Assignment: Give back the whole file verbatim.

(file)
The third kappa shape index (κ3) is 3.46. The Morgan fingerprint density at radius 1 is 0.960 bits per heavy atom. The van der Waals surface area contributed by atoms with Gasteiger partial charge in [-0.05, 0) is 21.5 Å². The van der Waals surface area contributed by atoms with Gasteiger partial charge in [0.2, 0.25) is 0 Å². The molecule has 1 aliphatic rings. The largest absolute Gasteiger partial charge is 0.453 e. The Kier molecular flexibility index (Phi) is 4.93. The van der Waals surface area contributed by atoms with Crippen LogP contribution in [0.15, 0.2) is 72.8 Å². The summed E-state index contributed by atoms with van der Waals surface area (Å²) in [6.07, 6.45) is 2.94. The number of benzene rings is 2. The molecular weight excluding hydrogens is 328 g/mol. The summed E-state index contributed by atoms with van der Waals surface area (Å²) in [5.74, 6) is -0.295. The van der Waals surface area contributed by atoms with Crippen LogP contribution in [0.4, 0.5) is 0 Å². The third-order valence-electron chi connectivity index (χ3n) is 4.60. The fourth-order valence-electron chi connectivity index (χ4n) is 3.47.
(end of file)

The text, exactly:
The third kappa shape index (κ3) is 3.46. The Morgan fingerprint density at radius 1 is 0.960 bits per heavy atom. The van der Waals surface area contributed by atoms with Gasteiger partial charge in [-0.05, 0) is 21.5 Å². The van der Waals surface area contributed by atoms with Gasteiger partial charge in [0.2, 0.25) is 0 Å². The molecule has 1 aliphatic rings. The largest absolute Gasteiger partial charge is 0.453 e. The Kier molecular flexibility index (Phi) is 4.93. The van der Waals surface area contributed by atoms with Crippen LogP contribution in [0.15, 0.2) is 72.8 Å². The summed E-state index contributed by atoms with van der Waals surface area (Å²) in [6.07, 6.45) is 2.94. The number of benzene rings is 2. The molecular weight excluding hydrogens is 328 g/mol. The summed E-state index contributed by atoms with van der Waals surface area (Å²) in [5.74, 6) is -0.295. The van der Waals surface area contributed by atoms with Crippen LogP contribution in [0.4, 0.5) is 0 Å². The third-order valence-electron chi connectivity index (χ3n) is 4.60. The fourth-order valence-electron chi connectivity index (χ4n) is 3.47.